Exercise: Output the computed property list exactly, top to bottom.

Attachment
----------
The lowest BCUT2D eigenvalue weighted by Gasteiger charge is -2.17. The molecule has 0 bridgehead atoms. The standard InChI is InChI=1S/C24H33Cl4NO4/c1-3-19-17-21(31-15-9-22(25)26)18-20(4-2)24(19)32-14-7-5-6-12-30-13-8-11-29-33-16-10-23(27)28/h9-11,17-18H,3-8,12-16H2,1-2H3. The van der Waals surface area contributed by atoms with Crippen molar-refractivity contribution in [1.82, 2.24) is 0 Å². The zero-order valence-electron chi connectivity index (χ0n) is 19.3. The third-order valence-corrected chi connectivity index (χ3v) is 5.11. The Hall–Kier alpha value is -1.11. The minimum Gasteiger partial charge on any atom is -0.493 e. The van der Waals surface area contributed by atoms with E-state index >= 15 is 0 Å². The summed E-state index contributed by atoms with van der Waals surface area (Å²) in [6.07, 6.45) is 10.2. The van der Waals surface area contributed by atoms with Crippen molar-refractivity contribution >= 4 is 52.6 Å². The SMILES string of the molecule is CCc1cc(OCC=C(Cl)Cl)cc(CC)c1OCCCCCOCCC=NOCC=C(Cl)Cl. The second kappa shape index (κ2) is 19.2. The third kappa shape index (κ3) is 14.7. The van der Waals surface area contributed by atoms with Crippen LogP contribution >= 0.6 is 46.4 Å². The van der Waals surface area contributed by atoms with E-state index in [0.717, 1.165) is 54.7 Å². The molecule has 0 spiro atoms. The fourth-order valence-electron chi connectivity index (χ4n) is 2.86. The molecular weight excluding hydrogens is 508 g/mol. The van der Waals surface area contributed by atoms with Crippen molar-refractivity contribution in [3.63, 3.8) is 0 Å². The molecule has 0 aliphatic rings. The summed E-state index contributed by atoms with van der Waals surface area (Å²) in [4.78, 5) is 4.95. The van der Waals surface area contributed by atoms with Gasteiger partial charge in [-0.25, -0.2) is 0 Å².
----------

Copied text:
The lowest BCUT2D eigenvalue weighted by Gasteiger charge is -2.17. The molecule has 0 bridgehead atoms. The standard InChI is InChI=1S/C24H33Cl4NO4/c1-3-19-17-21(31-15-9-22(25)26)18-20(4-2)24(19)32-14-7-5-6-12-30-13-8-11-29-33-16-10-23(27)28/h9-11,17-18H,3-8,12-16H2,1-2H3. The van der Waals surface area contributed by atoms with Crippen molar-refractivity contribution in [1.82, 2.24) is 0 Å². The zero-order valence-electron chi connectivity index (χ0n) is 19.3. The third-order valence-corrected chi connectivity index (χ3v) is 5.11. The Hall–Kier alpha value is -1.11. The minimum Gasteiger partial charge on any atom is -0.493 e. The van der Waals surface area contributed by atoms with E-state index >= 15 is 0 Å². The summed E-state index contributed by atoms with van der Waals surface area (Å²) in [6.07, 6.45) is 10.2. The van der Waals surface area contributed by atoms with Crippen molar-refractivity contribution >= 4 is 52.6 Å². The SMILES string of the molecule is CCc1cc(OCC=C(Cl)Cl)cc(CC)c1OCCCCCOCCC=NOCC=C(Cl)Cl. The second kappa shape index (κ2) is 19.2. The third kappa shape index (κ3) is 14.7. The van der Waals surface area contributed by atoms with Crippen LogP contribution >= 0.6 is 46.4 Å². The van der Waals surface area contributed by atoms with E-state index in [0.717, 1.165) is 54.7 Å². The molecule has 0 spiro atoms. The fourth-order valence-electron chi connectivity index (χ4n) is 2.86. The molecular weight excluding hydrogens is 508 g/mol. The van der Waals surface area contributed by atoms with Crippen molar-refractivity contribution in [3.63, 3.8) is 0 Å². The molecule has 0 aliphatic rings. The summed E-state index contributed by atoms with van der Waals surface area (Å²) in [4.78, 5) is 4.95. The van der Waals surface area contributed by atoms with Gasteiger partial charge in [-0.25, -0.2) is 0 Å².